Ronny Burkett’s Penny Plain at Factory Theatre in Toronto is far more than a playful puppet show
These days we have a tendency to think of shows involving puppets as light fun fare meant for children. Let me assure you, this is not the case with Ronny Burkett’s Penny Plain, currently playing at Factory Theatre.
The show is funny, but it’s also heartbreaking and dark, and it is most definitely not for children. In fact, the Factory Theatre website notes that children under 14 will not be admitted into the show, and with good reason. In parts it’s downright scary, not to mention more than a little creepy.
It’s also wonderful.
There’s no question that it’s a sight to behold. Ronnie Burkett is without a doubt a virtuoso puppeteer and puppet builder. I have never seen inanimate objects infused with as much life as Burkett’s marionettes. I remember that clearly from the last production of his work I saw at Factory Theatre – Billy Twinkle Requiem for a Golden Boy.
I was enthralled with the mastery of the puppets in Billy Twinkle, and would happily have gone to pretty much anything with that amazing level of beauty and talent. Penny Plain provided me with so much more though. I found the story far more engaging. A story I’d be interested in, even without the puppets.
The piece is set in a rooming house that sits in a world that is crumbling and dying, faced with disease pandemics and environmental disasters. Although we never see the tattered world outside, we hear news reports and I had no problem visualizing it. Also, it was fun recognizing voices from the media in the news items.
Despite the bleak setting, the show is full of laugh-out-loud moments. I even felt like there was a tiny bit of hope at the end.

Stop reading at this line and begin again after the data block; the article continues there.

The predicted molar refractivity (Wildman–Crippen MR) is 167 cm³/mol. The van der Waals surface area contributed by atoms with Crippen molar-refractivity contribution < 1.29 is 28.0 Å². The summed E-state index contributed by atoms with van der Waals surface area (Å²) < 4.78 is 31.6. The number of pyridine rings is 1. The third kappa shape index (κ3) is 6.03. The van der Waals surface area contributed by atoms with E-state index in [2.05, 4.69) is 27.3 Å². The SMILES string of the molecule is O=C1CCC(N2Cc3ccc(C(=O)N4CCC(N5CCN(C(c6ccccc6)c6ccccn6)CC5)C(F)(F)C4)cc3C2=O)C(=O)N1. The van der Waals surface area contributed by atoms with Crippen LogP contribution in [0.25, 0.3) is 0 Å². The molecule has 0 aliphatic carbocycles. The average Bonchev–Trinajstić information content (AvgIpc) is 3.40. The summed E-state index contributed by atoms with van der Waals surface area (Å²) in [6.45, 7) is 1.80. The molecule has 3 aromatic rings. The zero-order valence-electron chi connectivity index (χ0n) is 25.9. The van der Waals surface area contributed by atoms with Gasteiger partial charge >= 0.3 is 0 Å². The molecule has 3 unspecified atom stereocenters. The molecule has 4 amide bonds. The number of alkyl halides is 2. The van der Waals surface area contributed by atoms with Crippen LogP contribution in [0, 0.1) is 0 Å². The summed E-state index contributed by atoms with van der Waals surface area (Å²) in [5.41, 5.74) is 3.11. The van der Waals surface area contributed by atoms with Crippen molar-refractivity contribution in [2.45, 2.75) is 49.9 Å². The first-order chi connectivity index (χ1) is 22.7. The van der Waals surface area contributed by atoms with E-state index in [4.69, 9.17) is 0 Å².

I’ve spoken at length about Burkett’s skills in the creation and manipulation of the puppets, but I should notice that he’s also a fantastic performer. One man, on the stage for 110 minutes (no intermission), mostly in shadow, brought something in the range of 14 distinct characters to life. He changed his voice, his intonation, and, if you happen to be watching him you’ll notice his body changes too. He inhabits these characters.
When I asked Sam, my show partner for the night, what she thought, she enthusiastically replied “I loved it. I was enthralled by the puppets and the story. It was wonderful!” She told me that the puppets reminded her of the work of Saskatchewan sculptor Joe Fafard (for instance, his piece “Mon Pere”) and that “they all had personalities. Once you met one, even when they were still, just hanging there, they had personalities.”
We were both initially disconcerted a bit at the beginning that the mouths didn’t move, but neither of us are sure why. In retrospect it seems kind of silly, because they really didn’t need to move. We also very quickly got over that feeling and were enraptured by the characters.
I also have to give a nod to the set design (also by Burkett). The miniature world was perfect. The levels seemed perfectly in scale and worked so well with the puppets. Plus, there was a stunning glass tree-like window piece on stage that was breath-taking and used so effectively. I would love to have something like that in my home.
Even if a dystopic story isn’t your thing, then I urge you to go for the technical beauty of the piece, and the Burkett’s amazing life-giving skills with puppets. But leave the kids at home for this one.
– Penny Plain plays until February 26, 2011 at Factory Theatre (125 Bathrust St)
– Shows run Tuesdays to Saturdays at 8pm and Sundays at 2pm
– Ticket prices range from $38 to $55, with PWYC performances on Sunday
– Tickets are available online or through the box office at 416-504-9971